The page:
This week’s best of ComiXology Submit features: a feline led journey through the sub-conscious of writer/artist Anne Emond in Debbie’s Inferno; Box Brown’s peculiar geometric take on the world in Number #2; the delightfully trashy Pregnant Bitches of War #1; and a dialogue free existential tale featuring cavemen and tiny lizard creatures in Skye Ogden’s Vowels.
Number #2 (Retrofit/Big Planet Comics)
Box Brown’s biography of wrestling superstar Andre the Giant has been one of our favourite reads this year, so the chance to read more of his peculiar geometric take on the world was always going to be a must-read. Number is a much more unconventional take on story telling compared to his Andre book and may be off-putting for some but for those who take a chance are in for a really bizarre treat. This second instalment of his eclectic anthology series sees a skateboarder confront a troublesome homeless man and a documentary film-maker deal with the woes of being unappreciated in a creative industry. There’s not really a conventional narrative to either story, as they read more like a stream of consciousness than a coherent story, however thanks to Brown’s unique world view and ultra-stylised artwork that merges cartooning and design to create some stunning pages, it makes for a really interesting and innovative read.
Purchase Number #2 from ComiXology here
Pregnant Bitches of War #1 (Fried Comics)
Chances are, you’ll make a snap judgment on whether you’re going to like Pregnant Bitches of War based largely on the title. It’s one of those ‘Snakes on a Plane’ type monikers that will produce either adulation or revulsion – although in our case, it was mainly curiosity. (which was further piqued by a truly unforgettable cover from Chew’s Rob Guillory). The premise for PBOW is pretty simple, 7 pregnant women are transported back in time by Victorian inventor Nikola Tezla and end up killing a young Adolf Hitler. As the 7 return to their current timeline, things inevitably are thrown into even more chaos. Writers Clay Adams and Alexandre O. Phillipe have really gone to town with this book creating a uniquely trashy piece of bad taste while Dominike ‘Domo’ Stanton’s equally sleazy artwork creates the kind of one-off book that you only get to see in the world of indie comics where a creative team can work without restrictions. PBOW won’t be for everyone – It’s sexist, crude and doesn’t worry about offending people with it’s crassness – but it has a degree of tongue-in-cheek irony about the whole thing that is rather endearing and makes it much more than just another shock book.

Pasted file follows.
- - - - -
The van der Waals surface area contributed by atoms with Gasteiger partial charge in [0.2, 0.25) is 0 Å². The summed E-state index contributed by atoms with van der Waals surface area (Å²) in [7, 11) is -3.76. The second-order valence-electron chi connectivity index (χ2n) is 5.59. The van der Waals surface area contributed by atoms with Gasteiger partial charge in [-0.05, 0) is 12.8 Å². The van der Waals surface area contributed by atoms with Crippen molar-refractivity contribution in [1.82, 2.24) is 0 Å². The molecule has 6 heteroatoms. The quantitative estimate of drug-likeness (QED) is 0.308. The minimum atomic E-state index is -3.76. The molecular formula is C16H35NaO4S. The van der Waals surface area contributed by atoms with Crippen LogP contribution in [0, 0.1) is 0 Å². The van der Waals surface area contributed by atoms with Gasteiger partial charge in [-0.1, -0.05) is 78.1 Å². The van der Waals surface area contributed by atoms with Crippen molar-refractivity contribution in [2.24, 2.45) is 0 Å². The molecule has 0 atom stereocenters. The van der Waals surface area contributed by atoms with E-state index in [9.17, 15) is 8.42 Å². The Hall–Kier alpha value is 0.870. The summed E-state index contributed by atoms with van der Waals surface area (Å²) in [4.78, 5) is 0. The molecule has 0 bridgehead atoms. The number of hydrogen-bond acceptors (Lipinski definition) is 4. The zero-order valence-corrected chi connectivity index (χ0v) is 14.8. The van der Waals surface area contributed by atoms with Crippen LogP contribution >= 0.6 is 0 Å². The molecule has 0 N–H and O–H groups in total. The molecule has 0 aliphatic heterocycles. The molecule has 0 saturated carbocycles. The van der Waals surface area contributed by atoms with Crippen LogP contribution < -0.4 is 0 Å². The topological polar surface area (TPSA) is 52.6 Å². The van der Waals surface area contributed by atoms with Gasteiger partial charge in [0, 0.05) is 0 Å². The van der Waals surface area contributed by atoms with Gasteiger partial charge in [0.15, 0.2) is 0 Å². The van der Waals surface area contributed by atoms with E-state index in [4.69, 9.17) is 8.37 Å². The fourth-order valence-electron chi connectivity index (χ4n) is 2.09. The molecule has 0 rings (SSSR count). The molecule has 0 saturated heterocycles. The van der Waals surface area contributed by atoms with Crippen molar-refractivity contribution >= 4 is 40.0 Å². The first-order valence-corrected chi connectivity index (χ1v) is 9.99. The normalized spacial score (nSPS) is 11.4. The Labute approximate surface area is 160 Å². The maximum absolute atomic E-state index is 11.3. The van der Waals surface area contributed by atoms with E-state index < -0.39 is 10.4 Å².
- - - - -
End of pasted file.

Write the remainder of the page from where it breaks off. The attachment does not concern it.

Purchase Pregnant Bitches of War #1 for £1.49/$1.99 from ComiXology
Vowels (Gestalt Comics)
Like a cartoon version of Stanley Kubrick’s 2001 but with more odd little alien/lizard creatures, Skye Ogden’s Vowels tells 5 unique existential stories from points across the entire history of humanity from cavemen to biblical times to a dystopian future. It’s certainly a bold project and a tough pitch for new readers as it features no dialogue and after the initial two stories told from the perspective of neanderthal men, the story shifts to be about small lizard/alien creatures instead of people. Despite this slightly odd approach, Vowels is an utterly compelling read that deserves repeated consumption as it looks at the nature of humanity, the growth of religion and the search for love, as well as having some bleak sci-fi thrown in for good measure. Ogden’s artwork is superb, with tight line work and emotive story-telling despite having no dialogue to work with. It may not always make sense, but it is one of those books which you have to simply admire for the scope and scale of it’s ambition as it does not fit into any kind of traditional comics pigeon-hole and is all the more intriguing as a result.
Purchase Vowels for £2.99/$3.99 from ComiXology
PICK OF THE WEEK
Debbie’s Inferno (Retrofit Comics/Big Planet Comics)
Anne Emond’s tale of self-discovery and feline spirit guides is part self-help book, part fantastical journey and makes for a truly sublime piece of story-telling. Taking us on a fascinating journey through the sub-conscious of the titular Debbie courtesy of a talking cat it feels very much like a modern re-imagining of Lewis Carroll’s Alice in Wonderland, however with it’s levels of hell narrative Dante’s Inferno is it’s more obvious inspiration (the clue is in the title!). It begins with Debbie wallowing on her comfy bed, eating snacks and watching TV, when the room begins to fill up with a mysterious liquid. Fortunately before she is swept away the impending peril spurs her cat into finding it’s voice as it takes her on a journey of self-discovery through the various parts of her sub-conscious before returning her to the safety and comfort of her bed. Debbie’s Inferno reads like an immensely personal story for writer/artist Emond as she literally lays out her demons and insecurities on the page for the world to see. For anyone who has had any kind of existential or personal issues in recent years it is an incredibly rewarding and comforting read with many elements that will ring true. With a simple and charming art style and some truly original takes on the various issues that Debbie confronts, Debbie’s Inferno is over-flowing with the kind of smart and subtle story-telling that makes you love and appreciate the diverse nature of the comic book art form in all it’s glory.
You can purchase Debbie’s Inferno for £1.99/$2.99 from ComiXology